Juan Mata: 'Obscene' wages and 'rock-star' lifestyles bad for football

Juan Mata: 'Obscene' wages and 'rock-star' lifestyles bad for football

Manchester United midfielder Juan Mata insists he would "happily take a pay cut" within the bubble of football and claimed some younger players need to tone down their "rock-star" behaviour.

Mata signed for United from Chelsea under former manager David Moyes in 2014 and has made 99 appearances for the Red Devils, scoring 24 goals.

He could add the FA Cup to his CV this term, after Louis van Gaal's side booked their place in the final, while the Spaniard appears almost embarrassed by the easy life he and his colleagues live when compared to the general public.

In an interview with Spanish television programme Salvados, reported by AS, Mata said: "I'd happily take a pay cut if there was less business involvement in the sport.

"At this level we're very well paid and sometimes you get to thinking that there really isn't much of a difference between x and x+3."

Mata, who made his United debut in January 2014 after his move during the winter window, added:

"Football is very well remunerated at this level. It's like we live in a bubble.

"Compared to the rest of society, we earn a ridiculous amount. It's unfathomable. With regard to the world of football, I earn a normal wage but compared to 99.9 per cent of Spain and the rest of the world, I earn an obscene amount."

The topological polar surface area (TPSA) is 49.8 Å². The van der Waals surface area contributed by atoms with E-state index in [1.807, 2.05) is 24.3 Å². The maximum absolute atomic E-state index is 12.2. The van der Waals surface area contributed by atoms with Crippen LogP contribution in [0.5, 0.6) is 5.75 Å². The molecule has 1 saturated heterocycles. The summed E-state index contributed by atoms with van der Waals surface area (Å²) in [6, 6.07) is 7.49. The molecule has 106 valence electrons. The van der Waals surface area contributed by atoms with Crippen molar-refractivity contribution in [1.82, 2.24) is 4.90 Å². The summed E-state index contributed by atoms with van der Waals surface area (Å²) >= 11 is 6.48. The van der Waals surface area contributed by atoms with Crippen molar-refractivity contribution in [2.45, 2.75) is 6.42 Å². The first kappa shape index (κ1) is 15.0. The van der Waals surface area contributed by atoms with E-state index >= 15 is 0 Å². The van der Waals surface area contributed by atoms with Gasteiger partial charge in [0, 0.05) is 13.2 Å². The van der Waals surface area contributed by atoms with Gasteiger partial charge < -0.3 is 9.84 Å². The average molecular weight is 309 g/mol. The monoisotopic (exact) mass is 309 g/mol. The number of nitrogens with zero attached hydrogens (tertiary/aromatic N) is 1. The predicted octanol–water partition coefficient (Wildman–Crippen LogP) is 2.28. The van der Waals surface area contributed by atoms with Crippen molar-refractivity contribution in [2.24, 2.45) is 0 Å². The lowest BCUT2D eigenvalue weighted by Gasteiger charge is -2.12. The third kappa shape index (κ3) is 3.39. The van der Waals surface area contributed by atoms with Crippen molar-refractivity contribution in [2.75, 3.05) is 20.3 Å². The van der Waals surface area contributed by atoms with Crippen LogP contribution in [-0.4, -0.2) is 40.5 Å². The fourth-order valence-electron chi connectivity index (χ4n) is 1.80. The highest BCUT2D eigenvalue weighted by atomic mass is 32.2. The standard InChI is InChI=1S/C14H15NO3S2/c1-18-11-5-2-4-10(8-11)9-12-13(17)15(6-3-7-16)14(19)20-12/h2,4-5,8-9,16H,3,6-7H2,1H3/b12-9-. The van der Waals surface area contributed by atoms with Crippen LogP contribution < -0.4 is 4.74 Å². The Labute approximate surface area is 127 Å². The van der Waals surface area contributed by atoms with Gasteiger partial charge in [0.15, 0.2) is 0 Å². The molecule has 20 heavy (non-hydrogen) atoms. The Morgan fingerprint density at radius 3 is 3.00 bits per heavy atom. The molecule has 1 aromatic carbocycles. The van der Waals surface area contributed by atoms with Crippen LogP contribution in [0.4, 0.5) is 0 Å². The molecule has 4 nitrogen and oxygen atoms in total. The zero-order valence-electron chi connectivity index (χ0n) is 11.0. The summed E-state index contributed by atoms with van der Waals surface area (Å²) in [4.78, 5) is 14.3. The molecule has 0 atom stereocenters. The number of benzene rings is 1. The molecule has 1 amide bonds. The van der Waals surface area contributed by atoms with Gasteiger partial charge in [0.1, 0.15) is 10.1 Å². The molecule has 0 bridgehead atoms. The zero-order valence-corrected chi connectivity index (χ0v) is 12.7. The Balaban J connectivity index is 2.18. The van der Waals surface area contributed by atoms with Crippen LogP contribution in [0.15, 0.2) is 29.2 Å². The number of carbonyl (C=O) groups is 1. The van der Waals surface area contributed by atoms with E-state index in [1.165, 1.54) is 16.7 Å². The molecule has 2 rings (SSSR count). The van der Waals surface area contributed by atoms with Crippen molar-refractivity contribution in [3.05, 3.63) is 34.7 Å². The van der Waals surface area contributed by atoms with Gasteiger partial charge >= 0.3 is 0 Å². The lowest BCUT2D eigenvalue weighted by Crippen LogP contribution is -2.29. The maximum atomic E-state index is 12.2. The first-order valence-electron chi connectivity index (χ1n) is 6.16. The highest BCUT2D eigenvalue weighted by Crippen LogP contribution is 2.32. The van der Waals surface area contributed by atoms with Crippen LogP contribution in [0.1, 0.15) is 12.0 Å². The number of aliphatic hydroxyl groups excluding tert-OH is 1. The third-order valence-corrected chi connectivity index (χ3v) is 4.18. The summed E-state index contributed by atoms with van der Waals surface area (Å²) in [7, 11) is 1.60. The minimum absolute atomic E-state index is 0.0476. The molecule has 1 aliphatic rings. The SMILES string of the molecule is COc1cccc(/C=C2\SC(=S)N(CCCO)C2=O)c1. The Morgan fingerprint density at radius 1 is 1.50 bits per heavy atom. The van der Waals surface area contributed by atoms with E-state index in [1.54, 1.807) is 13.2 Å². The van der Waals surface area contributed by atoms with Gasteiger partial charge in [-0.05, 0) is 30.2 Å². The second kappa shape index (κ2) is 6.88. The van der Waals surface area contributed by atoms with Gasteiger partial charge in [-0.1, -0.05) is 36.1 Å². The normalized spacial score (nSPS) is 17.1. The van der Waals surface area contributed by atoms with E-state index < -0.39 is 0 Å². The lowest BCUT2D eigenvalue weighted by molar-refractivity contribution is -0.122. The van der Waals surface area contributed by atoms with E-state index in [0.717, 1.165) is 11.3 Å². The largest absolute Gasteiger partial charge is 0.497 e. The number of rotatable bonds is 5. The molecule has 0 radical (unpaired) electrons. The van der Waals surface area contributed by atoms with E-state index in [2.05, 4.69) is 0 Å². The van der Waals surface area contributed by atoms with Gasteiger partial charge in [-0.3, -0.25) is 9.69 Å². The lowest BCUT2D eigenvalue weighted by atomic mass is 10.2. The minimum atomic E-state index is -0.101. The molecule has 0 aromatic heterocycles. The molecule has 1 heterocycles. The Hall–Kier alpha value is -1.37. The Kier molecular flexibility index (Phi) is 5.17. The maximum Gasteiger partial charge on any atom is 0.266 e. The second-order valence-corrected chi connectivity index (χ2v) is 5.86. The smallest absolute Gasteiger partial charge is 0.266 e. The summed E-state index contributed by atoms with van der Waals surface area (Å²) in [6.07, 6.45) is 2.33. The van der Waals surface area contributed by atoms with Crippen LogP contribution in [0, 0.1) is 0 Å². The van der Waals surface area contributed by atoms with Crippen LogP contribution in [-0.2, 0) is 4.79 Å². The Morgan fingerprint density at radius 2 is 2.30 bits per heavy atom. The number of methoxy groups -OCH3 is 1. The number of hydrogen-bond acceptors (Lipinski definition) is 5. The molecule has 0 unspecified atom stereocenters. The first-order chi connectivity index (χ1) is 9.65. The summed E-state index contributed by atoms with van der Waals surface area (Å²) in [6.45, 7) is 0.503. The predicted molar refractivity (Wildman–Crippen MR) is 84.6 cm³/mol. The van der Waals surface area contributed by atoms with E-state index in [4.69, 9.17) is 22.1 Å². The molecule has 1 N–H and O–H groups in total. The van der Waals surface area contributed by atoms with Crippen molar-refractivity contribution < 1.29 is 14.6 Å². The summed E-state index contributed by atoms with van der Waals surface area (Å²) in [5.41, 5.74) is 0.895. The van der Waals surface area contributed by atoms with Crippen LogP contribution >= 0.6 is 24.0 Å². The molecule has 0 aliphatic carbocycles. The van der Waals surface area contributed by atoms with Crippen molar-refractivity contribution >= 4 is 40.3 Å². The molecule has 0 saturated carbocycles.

United have long been associated with a celebrity lifestyle off the field, from former players George Best, Eric Cantona, David Beckham and Cristiano Ronaldo to Memphis Depay in the current squad.

But with an increasing number of fans across the Premier League baulking at rising salaries and ticket prices, especially for teams not performing to expectations, Mata can sympathise if the modern-day spectator falls out of love with the game.

"I can understand what they're talking about," he said. "The business side of football makes it seem as though the owners are now more important than the fans.

"It's not like the football of old; there wasn't as much press coverage before or as many interested parties looking for their cut.

"Every player thinks he's (Diego) Maradona when he joins a big club. That happens to all of us but then you start to notice it in the younger players.

"You see kids who think they're rock stars; wearing extravagant clothes and driving fancy cars... and sometimes you have to take them aside and have a word.

"As long as you can keep a cool head though and continue working as hard as before, which after all is what got you to where you are, than you'll be able to handle yourself."

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